President Announces New Farm Relief
- President Trump announced a new round of Covid-19 pandemic assistance to farmers of about $13 billion.
- The agriculture department is expected to release details later today for Coronavirus Food Assistance Program Part 2 (CFAP2).
- The program taps into the $14 billion in additional Commodity Credit Corporation funds that Congress agreed to prepay as part of the CARES Act.
- Payments will likely be designed similarly to the earlier CFAP; calculated based on yields and the impact the pandemic had on the price of each crop.
- Farmers are expected to be allowed to start applying for the new program on Monday September 21.
- This new package adds to the $19 billion relief program announced in April, separate from the $28 billion of trade aid in 2018/19.
FBN’s Take On What It Means: The administration is following through on its promise of continued farm relief in the runup to November’s election. China's strong demand for US corn and soybeans has recently boosted prices, and depending on the program's details, this may affect payment calculations.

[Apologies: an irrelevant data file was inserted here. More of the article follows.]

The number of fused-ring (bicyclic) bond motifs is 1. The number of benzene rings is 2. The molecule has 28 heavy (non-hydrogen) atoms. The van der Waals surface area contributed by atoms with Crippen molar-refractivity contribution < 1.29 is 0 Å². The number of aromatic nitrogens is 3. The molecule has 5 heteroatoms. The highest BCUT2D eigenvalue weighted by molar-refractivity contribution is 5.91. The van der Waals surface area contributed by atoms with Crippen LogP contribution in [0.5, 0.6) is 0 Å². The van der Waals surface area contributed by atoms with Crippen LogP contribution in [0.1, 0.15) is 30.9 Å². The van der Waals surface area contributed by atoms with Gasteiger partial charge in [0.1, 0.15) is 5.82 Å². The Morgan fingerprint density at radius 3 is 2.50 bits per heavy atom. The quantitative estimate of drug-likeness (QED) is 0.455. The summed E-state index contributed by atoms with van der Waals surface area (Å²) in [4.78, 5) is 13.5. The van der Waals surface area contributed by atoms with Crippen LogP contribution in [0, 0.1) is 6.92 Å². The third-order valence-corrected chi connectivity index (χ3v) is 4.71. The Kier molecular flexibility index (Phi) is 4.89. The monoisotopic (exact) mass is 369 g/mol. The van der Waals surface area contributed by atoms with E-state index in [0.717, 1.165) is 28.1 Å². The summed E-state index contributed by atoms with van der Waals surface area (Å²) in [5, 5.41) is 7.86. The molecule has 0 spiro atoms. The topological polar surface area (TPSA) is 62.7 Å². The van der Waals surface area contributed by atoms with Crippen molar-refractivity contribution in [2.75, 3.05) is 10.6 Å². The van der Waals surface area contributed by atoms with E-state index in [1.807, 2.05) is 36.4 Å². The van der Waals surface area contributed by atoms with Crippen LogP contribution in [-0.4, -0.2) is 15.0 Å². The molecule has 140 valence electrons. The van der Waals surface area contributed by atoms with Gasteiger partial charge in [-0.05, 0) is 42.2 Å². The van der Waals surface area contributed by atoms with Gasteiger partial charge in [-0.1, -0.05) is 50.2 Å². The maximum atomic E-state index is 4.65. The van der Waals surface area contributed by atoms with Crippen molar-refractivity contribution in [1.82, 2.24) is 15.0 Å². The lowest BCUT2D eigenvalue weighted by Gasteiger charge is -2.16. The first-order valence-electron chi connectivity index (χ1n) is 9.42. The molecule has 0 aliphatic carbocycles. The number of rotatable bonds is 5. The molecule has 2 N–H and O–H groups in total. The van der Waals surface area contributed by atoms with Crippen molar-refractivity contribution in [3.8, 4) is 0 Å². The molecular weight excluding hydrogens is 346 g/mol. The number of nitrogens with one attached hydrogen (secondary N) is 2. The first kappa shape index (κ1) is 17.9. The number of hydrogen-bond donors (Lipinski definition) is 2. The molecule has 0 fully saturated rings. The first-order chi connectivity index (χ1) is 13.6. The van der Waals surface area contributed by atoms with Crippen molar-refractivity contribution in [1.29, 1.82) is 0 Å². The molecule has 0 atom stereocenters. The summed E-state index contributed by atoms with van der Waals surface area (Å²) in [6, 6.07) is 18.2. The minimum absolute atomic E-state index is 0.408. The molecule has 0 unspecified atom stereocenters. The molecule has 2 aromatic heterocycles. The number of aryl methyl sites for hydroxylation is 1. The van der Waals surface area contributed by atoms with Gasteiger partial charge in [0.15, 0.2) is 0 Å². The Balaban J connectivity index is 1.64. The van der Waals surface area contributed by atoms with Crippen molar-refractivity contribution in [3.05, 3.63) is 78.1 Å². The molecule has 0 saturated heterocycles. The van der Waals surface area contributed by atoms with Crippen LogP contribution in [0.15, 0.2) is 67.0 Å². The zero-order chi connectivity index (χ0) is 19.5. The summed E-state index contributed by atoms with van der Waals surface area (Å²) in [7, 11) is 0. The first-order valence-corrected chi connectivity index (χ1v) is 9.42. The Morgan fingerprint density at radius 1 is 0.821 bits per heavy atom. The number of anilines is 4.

Weekly Export Sales Stay Strong
- Soybean sales for the week ended September 10 were very strong again at 90.3 million bushels, following the previous week's 116.2 million bushels.
- New sales to China of 45.6 million bushels brings their reported sales to 639.3 million bushels compared to 19.5 million at this time last year.
- Corn sales of 63.3 million bushels were at the high end of expectations.
- Net sales to China were only 8.7 million bushels, but there were also 24 million bushels in new sales to “unknown destinations.”
- China now has 362.2 million bushels of corn on the books for the current marketing year.
- Wheat sales were disappointing at 12.3 million bushels, among the lowest sales of the first 15 weeks of 2020/21.
- Upland cotton sales of 519,600 running bales were up noticeably from previous weeks with increases primarily for China of 440,100 RB.
FBN’s Take On What It Means: China’s buying surge continues with wheat being the exception. US wheat remains uncompetitive to most world importers. China left low tariff rate quotas (TRQ) for corn and wheat unchanged, though there are reports that special exemptions can be made. This will likely be the case as China has already purchased 9.2 million tonnes of US corn compared to a TRQ of 7.2 million tonnes.
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